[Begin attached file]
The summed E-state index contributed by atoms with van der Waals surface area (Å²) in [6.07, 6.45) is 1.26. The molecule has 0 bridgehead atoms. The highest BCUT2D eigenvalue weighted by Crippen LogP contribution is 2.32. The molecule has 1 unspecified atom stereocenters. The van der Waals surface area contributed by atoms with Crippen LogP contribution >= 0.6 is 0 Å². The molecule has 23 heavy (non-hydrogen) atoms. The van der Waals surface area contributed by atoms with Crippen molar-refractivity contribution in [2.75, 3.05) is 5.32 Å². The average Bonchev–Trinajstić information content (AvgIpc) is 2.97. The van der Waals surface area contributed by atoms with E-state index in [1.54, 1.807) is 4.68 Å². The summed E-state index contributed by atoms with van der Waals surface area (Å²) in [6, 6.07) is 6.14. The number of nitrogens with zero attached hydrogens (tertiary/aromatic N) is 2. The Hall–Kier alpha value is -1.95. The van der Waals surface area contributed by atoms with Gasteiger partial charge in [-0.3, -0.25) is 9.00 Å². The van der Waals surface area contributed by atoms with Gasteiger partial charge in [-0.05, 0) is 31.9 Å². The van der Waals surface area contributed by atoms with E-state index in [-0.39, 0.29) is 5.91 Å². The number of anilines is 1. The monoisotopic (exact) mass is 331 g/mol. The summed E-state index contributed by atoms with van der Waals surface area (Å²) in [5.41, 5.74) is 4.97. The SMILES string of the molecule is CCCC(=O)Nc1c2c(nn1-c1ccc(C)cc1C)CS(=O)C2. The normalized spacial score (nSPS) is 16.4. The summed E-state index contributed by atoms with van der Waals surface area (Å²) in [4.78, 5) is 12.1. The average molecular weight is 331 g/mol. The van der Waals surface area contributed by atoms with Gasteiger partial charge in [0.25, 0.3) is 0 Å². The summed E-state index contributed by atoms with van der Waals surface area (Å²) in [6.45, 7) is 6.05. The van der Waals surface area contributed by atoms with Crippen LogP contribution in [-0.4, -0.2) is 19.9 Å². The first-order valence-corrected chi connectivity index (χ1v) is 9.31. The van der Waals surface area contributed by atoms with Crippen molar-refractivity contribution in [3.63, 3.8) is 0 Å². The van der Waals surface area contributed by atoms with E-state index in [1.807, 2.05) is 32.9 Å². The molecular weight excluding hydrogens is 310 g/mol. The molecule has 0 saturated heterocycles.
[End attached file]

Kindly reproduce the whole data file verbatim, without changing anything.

The summed E-state index contributed by atoms with van der Waals surface area (Å²) in [6.07, 6.45) is 1.26. The molecule has 0 bridgehead atoms. The highest BCUT2D eigenvalue weighted by Crippen LogP contribution is 2.32. The molecule has 1 unspecified atom stereocenters. The van der Waals surface area contributed by atoms with Crippen LogP contribution >= 0.6 is 0 Å². The molecule has 23 heavy (non-hydrogen) atoms. The van der Waals surface area contributed by atoms with Crippen molar-refractivity contribution in [2.75, 3.05) is 5.32 Å². The average Bonchev–Trinajstić information content (AvgIpc) is 2.97. The van der Waals surface area contributed by atoms with E-state index in [1.54, 1.807) is 4.68 Å². The summed E-state index contributed by atoms with van der Waals surface area (Å²) in [6, 6.07) is 6.14. The number of nitrogens with zero attached hydrogens (tertiary/aromatic N) is 2. The Hall–Kier alpha value is -1.95. The van der Waals surface area contributed by atoms with Gasteiger partial charge in [-0.3, -0.25) is 9.00 Å². The van der Waals surface area contributed by atoms with Gasteiger partial charge in [-0.05, 0) is 31.9 Å². The van der Waals surface area contributed by atoms with E-state index in [-0.39, 0.29) is 5.91 Å². The number of anilines is 1. The monoisotopic (exact) mass is 331 g/mol. The summed E-state index contributed by atoms with van der Waals surface area (Å²) in [5.41, 5.74) is 4.97. The SMILES string of the molecule is CCCC(=O)Nc1c2c(nn1-c1ccc(C)cc1C)CS(=O)C2. The normalized spacial score (nSPS) is 16.4. The summed E-state index contributed by atoms with van der Waals surface area (Å²) in [4.78, 5) is 12.1. The average molecular weight is 331 g/mol. The van der Waals surface area contributed by atoms with Gasteiger partial charge in [0.25, 0.3) is 0 Å². The summed E-state index contributed by atoms with van der Waals surface area (Å²) in [6.45, 7) is 6.05. The van der Waals surface area contributed by atoms with Crippen LogP contribution in [-0.4, -0.2) is 19.9 Å². The first-order valence-corrected chi connectivity index (χ1v) is 9.31. The van der Waals surface area contributed by atoms with Crippen molar-refractivity contribution in [3.63, 3.8) is 0 Å². The van der Waals surface area contributed by atoms with E-state index in [1.807, 2.05) is 32.9 Å². The molecular weight excluding hydrogens is 310 g/mol. The molecule has 0 saturated heterocycles.